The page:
This July, we celebrate the 15th Circle of Life Award presentation at the Health Forum and AHA Leadership Summit in San Diego. The field of hospice and palliative care has come a long way in these 15 years. The Circle of Life Committee, comprising leaders and innovators from all disciplines, has reviewed and visited some of the most innovative programs. The vision of what palliative care can and should be has evolved greatly and what was innovative in 2000 has become routine in 2014. The award and the recognition it facilitates plays a key role in the advancement of the field and making sure these innovations take root and are replicated.
Now in 2014, there is a consistent emphasis on the continuum of care, care transitions and the management of patients with advanced serious illnesses upstream from end-of-life care — as well as innovative partnerships between hospitals, community-based agencies and ambulatory services — to create seamless support across sites of care.
Palliative care plays a particularly important role for patients with progressive illnesses and declining function who often get caught in the vortex of health care consumption. These are the 10 percent of our health care population whose escalating needs compel them to utilize the hospital and emergency department for lack of better alternatives.
Palliative care services that create a continuum of support from the acute care hospital to skilled care facilities to home-based care play a vital role in accountable care organizations, patient-centered medical homes, and within payer coverage benefits and population health management initiatives. For the first time, payment structures are aligning to support palliative care beyond the hospital setting.
The committee sees many opportunities ahead. Evidence shows that cancer patients who use palliative care support plus routine care earlier have improved symptom management and higher quality of life, and live longer. We look for evidence-based practices in symptom management, and for physicians and advanced practice nurses with communication skills to effectively facilitate primary palliative care discussions as well as to identify patients and families for whom specialty-level palliative care is warranted.
We look for programs that have developed supportive services for traditionally underserved populations. These include racial and ethnic minorities, children with chronic illnesses living into adulthood, and people with cardiac, pulmonary and neurological conditions that are advancing yet are still many months, if not years, from the end of life.
There will be an increasing need for the delivery of early palliative care services to those with serious and progressive illnesses and a rapidly evolving push to move palliative care beyond the acute hospital into the community. This will require innovative partnerships and evidence of close cooperation among organizations with common interests, demonstration of shared patient and family management, aligned incentives and integrated outcome measurements. It also will require partnerships among many institutional services, physician practices, clinics, academic institutions, formal and informal senior living communities, and community service programs and agencies.
What is your program doing that is innovative and contributes to this evolving field? Please share your stories and experiences by applying for the 2015 Circle of Life Award at www.aha.org/circleoflife and read, be inspired by and use the innovations shared by the 2014 honorees published in the August issue of Hospitals & Health Networks.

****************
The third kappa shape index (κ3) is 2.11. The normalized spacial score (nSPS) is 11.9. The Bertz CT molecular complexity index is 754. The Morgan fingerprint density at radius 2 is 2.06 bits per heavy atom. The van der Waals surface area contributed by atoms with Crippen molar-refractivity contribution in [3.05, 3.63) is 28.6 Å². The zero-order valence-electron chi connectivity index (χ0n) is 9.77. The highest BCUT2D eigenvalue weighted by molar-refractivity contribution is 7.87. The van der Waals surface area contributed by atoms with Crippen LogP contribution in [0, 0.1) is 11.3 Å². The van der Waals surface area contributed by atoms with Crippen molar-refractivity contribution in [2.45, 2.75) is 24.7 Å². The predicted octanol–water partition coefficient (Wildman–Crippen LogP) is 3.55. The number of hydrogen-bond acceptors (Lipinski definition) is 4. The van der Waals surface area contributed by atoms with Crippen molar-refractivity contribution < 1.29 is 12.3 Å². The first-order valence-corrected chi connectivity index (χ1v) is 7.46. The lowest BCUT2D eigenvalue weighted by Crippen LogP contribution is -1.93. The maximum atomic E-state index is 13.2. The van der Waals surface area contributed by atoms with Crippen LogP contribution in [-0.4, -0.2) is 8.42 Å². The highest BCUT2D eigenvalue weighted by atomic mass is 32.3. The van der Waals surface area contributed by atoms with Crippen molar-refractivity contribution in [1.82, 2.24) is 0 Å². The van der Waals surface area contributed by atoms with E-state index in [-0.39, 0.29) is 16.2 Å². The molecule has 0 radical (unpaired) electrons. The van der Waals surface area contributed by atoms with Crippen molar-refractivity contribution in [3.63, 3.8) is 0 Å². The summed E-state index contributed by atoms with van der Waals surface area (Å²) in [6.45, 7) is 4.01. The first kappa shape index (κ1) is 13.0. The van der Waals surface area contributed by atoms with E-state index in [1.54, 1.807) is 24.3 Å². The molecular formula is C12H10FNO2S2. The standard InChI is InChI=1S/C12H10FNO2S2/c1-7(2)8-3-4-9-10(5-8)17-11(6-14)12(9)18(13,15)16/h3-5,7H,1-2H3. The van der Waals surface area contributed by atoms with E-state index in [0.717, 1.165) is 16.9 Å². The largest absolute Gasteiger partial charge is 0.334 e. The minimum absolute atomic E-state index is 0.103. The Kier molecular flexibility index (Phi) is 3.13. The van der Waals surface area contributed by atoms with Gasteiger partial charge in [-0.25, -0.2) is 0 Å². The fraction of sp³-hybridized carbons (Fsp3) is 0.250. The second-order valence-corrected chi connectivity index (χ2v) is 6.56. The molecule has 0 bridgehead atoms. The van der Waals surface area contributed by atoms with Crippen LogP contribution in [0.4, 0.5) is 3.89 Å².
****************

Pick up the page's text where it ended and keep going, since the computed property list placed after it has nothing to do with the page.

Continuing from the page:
Martha L. Twaddle, M.D, FACP, FAAHPM, is chairman of the Circle of Life Committee and chief medical officer of the Midwest Palliative & Hospice CareCenter, Glenview, Ill.
News from the AHA
Paper focuses on 'appropriate' use of medical resources
The "Appropriate Use of Medical Resources" white paper identifies some of the drivers of health care utilization and its contributing factors. More importantly, the paper recommends a way to move forward that will place hospitals at the forefront of innovative change for reducing nonbeneficial services while improving health care overall. For instance, the AHA has developed a Top 5 list of hospital-based procedures or interventions that should be reviewed and discussed by a patient and physician prior to proceeding. Hospital executives can share the white paper with the board, medical staff and community leaders and use an accompanying discussion guide to further explore the topic. In the coming months, the AHA will roll out resources targeting each of the five procedures or interventions, as well as best practices from hospitals and health systems that are already in this path. Visit www.aha.org.
Monograph explores board's role in philanthropic fundraising
A monograph from the AHA's Center for Healthcare Governance discusses the important role that philanthropy can play for hospitals and how governing boards and foundation boards can work together to increase the impact of charitable giving on the organization's mission. It includes tools to help boards define their role participating in and overseeing philanthropic activities, such as talking points for approaching potential donors and sample metrics for monitoring fund development goals. Visit www.americangovernance.com.
Quality improvement forum for hospital leaders, caregivers
The AHA launched a new forum, called the Symposium for Leaders in Healthcare Quality, to provide both hospital leaders and front-line caregivers who engage in performance improvement activities a setting to collaborate and share best practices. SLHQ members have access to research and education, professional development opportunities and a peer-to-peer learning network. Visit www.aha-slhq.org.